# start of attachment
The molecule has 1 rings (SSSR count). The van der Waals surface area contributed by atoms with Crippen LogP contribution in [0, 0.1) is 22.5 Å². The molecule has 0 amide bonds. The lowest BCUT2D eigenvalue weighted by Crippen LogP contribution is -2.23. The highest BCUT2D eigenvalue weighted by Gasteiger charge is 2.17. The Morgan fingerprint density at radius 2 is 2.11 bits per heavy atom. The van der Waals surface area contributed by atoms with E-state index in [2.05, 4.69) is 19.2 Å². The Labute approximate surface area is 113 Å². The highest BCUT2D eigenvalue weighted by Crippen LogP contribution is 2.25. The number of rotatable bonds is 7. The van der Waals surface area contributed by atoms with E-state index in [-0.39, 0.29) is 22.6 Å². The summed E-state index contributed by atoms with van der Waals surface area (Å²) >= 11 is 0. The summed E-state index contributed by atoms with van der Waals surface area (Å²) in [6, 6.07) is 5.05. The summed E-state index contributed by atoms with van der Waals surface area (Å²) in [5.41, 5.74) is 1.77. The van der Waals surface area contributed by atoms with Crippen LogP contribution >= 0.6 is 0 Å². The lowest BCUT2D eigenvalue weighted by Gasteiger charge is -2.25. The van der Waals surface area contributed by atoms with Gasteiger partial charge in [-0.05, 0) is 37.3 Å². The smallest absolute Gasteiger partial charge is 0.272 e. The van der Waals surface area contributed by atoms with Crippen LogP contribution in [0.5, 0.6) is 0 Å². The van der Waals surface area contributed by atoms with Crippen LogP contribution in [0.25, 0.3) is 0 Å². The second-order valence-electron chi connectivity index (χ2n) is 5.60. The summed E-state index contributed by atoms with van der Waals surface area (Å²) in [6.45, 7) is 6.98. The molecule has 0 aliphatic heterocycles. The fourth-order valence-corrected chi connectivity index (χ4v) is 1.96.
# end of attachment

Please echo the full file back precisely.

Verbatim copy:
The molecule has 1 rings (SSSR count). The van der Waals surface area contributed by atoms with Crippen LogP contribution in [0, 0.1) is 22.5 Å². The molecule has 0 amide bonds. The lowest BCUT2D eigenvalue weighted by Crippen LogP contribution is -2.23. The highest BCUT2D eigenvalue weighted by Gasteiger charge is 2.17. The Morgan fingerprint density at radius 2 is 2.11 bits per heavy atom. The van der Waals surface area contributed by atoms with E-state index in [2.05, 4.69) is 19.2 Å². The Labute approximate surface area is 113 Å². The highest BCUT2D eigenvalue weighted by Crippen LogP contribution is 2.25. The number of rotatable bonds is 7. The van der Waals surface area contributed by atoms with E-state index in [-0.39, 0.29) is 22.6 Å². The summed E-state index contributed by atoms with van der Waals surface area (Å²) >= 11 is 0. The summed E-state index contributed by atoms with van der Waals surface area (Å²) in [6, 6.07) is 5.05. The summed E-state index contributed by atoms with van der Waals surface area (Å²) in [5.41, 5.74) is 1.77. The van der Waals surface area contributed by atoms with Crippen LogP contribution >= 0.6 is 0 Å². The lowest BCUT2D eigenvalue weighted by Gasteiger charge is -2.25. The van der Waals surface area contributed by atoms with Gasteiger partial charge in [-0.05, 0) is 37.3 Å². The smallest absolute Gasteiger partial charge is 0.272 e. The van der Waals surface area contributed by atoms with Crippen LogP contribution in [0.5, 0.6) is 0 Å². The van der Waals surface area contributed by atoms with Crippen LogP contribution in [0.25, 0.3) is 0 Å². The second-order valence-electron chi connectivity index (χ2n) is 5.60. The summed E-state index contributed by atoms with van der Waals surface area (Å²) in [6.45, 7) is 6.98. The molecule has 0 aliphatic heterocycles. The fourth-order valence-corrected chi connectivity index (χ4v) is 1.96.